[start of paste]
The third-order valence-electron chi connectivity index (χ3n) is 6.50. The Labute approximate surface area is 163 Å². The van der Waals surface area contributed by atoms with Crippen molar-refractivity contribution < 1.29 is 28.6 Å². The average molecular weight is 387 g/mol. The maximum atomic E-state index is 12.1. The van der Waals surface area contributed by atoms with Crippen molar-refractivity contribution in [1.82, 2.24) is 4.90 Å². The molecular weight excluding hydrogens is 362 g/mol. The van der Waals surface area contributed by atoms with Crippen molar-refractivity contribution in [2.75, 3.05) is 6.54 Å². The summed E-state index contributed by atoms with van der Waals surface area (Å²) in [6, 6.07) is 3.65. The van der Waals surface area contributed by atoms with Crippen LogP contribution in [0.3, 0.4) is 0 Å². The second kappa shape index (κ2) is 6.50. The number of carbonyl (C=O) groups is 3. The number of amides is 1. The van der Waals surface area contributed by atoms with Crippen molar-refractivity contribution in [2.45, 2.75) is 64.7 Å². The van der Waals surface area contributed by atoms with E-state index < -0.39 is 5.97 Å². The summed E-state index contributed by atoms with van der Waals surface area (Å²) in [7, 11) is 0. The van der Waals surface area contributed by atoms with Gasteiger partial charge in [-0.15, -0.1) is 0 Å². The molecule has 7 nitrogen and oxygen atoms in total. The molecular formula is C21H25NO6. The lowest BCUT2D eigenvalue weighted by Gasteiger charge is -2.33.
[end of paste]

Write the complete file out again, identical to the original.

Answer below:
The third-order valence-electron chi connectivity index (χ3n) is 6.50. The Labute approximate surface area is 163 Å². The van der Waals surface area contributed by atoms with Crippen molar-refractivity contribution < 1.29 is 28.6 Å². The average molecular weight is 387 g/mol. The maximum atomic E-state index is 12.1. The van der Waals surface area contributed by atoms with Crippen molar-refractivity contribution in [1.82, 2.24) is 4.90 Å². The molecular weight excluding hydrogens is 362 g/mol. The van der Waals surface area contributed by atoms with Crippen molar-refractivity contribution in [2.75, 3.05) is 6.54 Å². The summed E-state index contributed by atoms with van der Waals surface area (Å²) in [6, 6.07) is 3.65. The van der Waals surface area contributed by atoms with Crippen LogP contribution in [0.3, 0.4) is 0 Å². The second kappa shape index (κ2) is 6.50. The number of carbonyl (C=O) groups is 3. The number of amides is 1. The van der Waals surface area contributed by atoms with Crippen molar-refractivity contribution in [2.45, 2.75) is 64.7 Å². The van der Waals surface area contributed by atoms with E-state index < -0.39 is 5.97 Å². The summed E-state index contributed by atoms with van der Waals surface area (Å²) in [7, 11) is 0. The van der Waals surface area contributed by atoms with Gasteiger partial charge in [-0.15, -0.1) is 0 Å². The molecule has 7 nitrogen and oxygen atoms in total. The molecular formula is C21H25NO6. The lowest BCUT2D eigenvalue weighted by Gasteiger charge is -2.33.